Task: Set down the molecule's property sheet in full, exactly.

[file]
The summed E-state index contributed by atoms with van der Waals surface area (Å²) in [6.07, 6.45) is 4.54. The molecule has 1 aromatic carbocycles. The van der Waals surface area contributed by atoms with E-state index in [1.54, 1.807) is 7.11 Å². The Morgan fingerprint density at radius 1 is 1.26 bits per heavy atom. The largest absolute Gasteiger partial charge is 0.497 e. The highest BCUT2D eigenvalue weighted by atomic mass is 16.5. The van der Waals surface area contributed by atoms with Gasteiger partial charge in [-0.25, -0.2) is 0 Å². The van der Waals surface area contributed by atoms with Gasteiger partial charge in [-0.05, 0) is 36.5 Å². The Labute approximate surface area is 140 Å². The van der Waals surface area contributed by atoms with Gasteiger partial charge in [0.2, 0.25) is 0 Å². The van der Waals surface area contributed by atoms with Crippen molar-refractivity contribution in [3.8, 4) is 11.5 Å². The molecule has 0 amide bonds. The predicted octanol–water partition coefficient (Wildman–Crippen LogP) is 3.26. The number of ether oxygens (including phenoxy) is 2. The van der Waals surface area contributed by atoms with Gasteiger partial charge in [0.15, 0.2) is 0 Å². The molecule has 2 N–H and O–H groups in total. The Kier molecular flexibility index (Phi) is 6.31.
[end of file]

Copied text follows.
The summed E-state index contributed by atoms with van der Waals surface area (Å²) in [6.07, 6.45) is 4.54. The molecule has 1 aromatic carbocycles. The van der Waals surface area contributed by atoms with E-state index in [1.54, 1.807) is 7.11 Å². The Morgan fingerprint density at radius 1 is 1.26 bits per heavy atom. The largest absolute Gasteiger partial charge is 0.497 e. The highest BCUT2D eigenvalue weighted by atomic mass is 16.5. The van der Waals surface area contributed by atoms with Gasteiger partial charge in [-0.25, -0.2) is 0 Å². The van der Waals surface area contributed by atoms with Gasteiger partial charge in [-0.05, 0) is 36.5 Å². The Labute approximate surface area is 140 Å². The van der Waals surface area contributed by atoms with Gasteiger partial charge in [0.2, 0.25) is 0 Å². The van der Waals surface area contributed by atoms with Crippen molar-refractivity contribution in [3.8, 4) is 11.5 Å². The molecule has 0 amide bonds. The predicted octanol–water partition coefficient (Wildman–Crippen LogP) is 3.26. The number of ether oxygens (including phenoxy) is 2. The van der Waals surface area contributed by atoms with Gasteiger partial charge in [0.15, 0.2) is 0 Å². The molecule has 2 N–H and O–H groups in total. The Kier molecular flexibility index (Phi) is 6.31.